Friday, September 28, 2007
Narwhals: Photos Show Decline of "Unicorn" Whales
Digital snapshots from above the Arctic have helped a researcher spot declining narwhal populations. The narwhal—a small Arctic whale known for its six-foot-long (1.8-meter-long) tusk—has dropped in numbers by an average of 6 percent per year during the last 17 years.
The narwhal's tusk, a spiraling extension from a male narwhal's lip and upper jaw, is actually an overgrown tooth. While the tusk's primary use may be to attract or impress females, researchers have also witnessed males jousting with their tusks. There are also theories that the tusk may be used by narwhals as a way to sense sound or electromagnetic waves.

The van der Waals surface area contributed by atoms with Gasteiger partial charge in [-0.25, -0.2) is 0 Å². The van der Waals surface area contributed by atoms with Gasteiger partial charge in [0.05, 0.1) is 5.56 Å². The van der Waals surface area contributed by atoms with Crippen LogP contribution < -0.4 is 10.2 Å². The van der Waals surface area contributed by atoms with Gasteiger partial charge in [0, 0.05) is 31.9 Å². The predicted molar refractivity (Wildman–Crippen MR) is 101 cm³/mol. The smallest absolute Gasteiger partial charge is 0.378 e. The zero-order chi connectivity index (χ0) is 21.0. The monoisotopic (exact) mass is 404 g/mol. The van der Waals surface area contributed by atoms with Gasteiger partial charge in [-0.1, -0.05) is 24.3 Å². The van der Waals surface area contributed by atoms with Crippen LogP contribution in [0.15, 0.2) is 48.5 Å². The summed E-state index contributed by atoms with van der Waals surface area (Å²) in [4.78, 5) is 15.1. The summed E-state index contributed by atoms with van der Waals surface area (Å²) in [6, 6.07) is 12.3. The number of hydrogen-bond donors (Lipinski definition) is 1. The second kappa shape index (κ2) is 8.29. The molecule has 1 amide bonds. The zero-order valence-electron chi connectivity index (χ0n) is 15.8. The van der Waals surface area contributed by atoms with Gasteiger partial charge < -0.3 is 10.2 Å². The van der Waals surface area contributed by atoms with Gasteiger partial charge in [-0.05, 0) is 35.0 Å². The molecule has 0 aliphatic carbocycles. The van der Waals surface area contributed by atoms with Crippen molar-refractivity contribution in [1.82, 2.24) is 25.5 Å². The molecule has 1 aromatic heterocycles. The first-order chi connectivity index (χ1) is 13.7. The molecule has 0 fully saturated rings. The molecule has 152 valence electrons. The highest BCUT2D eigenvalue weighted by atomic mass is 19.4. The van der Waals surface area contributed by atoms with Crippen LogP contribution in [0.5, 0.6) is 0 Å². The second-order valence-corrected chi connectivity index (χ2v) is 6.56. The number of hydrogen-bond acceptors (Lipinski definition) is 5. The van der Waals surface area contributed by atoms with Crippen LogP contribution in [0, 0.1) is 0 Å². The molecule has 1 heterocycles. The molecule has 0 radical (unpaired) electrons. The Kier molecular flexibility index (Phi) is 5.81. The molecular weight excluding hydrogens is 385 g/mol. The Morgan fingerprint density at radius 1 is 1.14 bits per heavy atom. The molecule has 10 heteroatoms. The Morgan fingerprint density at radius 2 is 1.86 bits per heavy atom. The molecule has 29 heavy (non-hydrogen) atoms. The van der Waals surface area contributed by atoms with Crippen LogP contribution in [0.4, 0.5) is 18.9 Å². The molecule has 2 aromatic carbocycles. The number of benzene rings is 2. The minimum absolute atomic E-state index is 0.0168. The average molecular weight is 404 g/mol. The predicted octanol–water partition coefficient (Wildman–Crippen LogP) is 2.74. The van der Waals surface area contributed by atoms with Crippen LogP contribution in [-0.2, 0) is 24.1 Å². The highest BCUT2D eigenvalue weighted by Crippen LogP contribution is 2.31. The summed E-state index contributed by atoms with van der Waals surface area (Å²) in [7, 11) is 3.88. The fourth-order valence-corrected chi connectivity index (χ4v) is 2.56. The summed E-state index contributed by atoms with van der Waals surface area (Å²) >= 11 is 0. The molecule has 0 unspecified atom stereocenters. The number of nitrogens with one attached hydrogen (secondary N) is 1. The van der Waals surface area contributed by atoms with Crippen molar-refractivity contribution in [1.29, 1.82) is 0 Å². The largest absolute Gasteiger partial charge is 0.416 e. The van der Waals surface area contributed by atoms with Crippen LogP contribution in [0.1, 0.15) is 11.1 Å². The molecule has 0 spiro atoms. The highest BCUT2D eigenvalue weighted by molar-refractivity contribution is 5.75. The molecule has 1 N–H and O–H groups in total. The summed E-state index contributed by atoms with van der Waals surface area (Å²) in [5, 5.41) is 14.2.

The narwhal has often been associated with another one-horned creature, the unicorn. In medieval times traders would pass narwhal tusks off as unicorn horns, thought to have magical disease-curing powers. Queen Elizabeth I reportedly paid 10,000 pounds for a single narwhal tusk in the 16th century—that's about what it would have reportedly cost to build an entire castle at the time.